The development of wireless sensing technology has made possible tasks that would have been unthinkable in years past. Sensors can be installed where it is impractical or impossible to run a communication wire; their ability to communicate wirelessly, as long as they are within range of a hub, means that it is possible to gather data in places or situations that were previously inaccessible.
The inability to run a communication wire to the sensor also means no power line as well. Sensors need power both to sense and to communicate, so that has typically meant using a primary battery. While you would presumably select a battery with as long a life as possible, the battery is still unlikely to outlast the life of the sensor, meaning that someone will have to go out and replace the battery at some point – which can be expensive.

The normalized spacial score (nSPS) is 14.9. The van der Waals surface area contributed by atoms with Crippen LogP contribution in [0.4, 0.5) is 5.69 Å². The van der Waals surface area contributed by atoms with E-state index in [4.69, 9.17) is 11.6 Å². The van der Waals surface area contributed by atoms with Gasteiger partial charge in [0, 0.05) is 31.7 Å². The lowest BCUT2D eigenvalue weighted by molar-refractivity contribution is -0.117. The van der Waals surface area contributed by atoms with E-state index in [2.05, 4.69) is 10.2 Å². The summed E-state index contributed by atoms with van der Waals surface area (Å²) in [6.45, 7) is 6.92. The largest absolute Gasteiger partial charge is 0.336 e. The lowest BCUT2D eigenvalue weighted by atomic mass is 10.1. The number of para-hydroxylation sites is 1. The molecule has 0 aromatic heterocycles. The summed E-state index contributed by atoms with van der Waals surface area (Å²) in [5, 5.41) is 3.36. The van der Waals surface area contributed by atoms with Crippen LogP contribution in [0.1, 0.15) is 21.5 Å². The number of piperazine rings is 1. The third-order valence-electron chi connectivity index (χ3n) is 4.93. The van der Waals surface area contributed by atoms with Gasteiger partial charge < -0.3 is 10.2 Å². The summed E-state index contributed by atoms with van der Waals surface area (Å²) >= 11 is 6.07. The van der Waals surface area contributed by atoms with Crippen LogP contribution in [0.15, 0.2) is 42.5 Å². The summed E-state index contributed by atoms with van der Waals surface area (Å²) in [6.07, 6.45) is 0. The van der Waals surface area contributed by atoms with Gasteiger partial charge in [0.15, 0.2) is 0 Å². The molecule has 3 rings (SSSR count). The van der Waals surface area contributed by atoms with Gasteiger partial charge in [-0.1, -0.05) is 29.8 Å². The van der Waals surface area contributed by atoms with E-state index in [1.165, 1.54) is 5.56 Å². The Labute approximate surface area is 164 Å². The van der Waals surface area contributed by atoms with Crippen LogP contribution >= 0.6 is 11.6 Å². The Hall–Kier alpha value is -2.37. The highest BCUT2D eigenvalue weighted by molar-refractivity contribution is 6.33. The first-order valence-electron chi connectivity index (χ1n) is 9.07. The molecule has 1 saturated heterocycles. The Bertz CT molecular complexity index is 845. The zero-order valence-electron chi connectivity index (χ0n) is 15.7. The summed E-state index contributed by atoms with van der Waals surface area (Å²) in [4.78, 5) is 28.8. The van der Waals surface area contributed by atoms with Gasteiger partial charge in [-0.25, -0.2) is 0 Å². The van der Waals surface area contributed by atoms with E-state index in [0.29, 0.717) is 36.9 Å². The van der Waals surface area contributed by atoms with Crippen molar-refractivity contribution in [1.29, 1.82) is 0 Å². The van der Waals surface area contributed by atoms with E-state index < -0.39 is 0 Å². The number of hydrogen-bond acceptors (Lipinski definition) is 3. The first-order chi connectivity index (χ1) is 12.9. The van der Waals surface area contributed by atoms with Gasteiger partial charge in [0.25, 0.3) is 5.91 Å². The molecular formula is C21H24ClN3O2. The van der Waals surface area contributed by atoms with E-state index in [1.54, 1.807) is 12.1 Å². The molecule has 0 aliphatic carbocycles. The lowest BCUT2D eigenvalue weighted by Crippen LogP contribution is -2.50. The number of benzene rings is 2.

The alternative is to use energy harvesting so that the node becomes self-sufficient – a so-called “zero-power system.” However, energy harvesting sources are not constant, so storage is still required to accumulate energy when generation is productive and to use the stored excess when production slows. Such an application makes specific demands on the storage: it must be rechargeable using the small currents that energy harvesting generates; it must be able to handle many recharging cycles; it must be free of the risk of damage during charging; and it must be effective in a mode where the battery operates near capacity, cycling up and down by a few percent.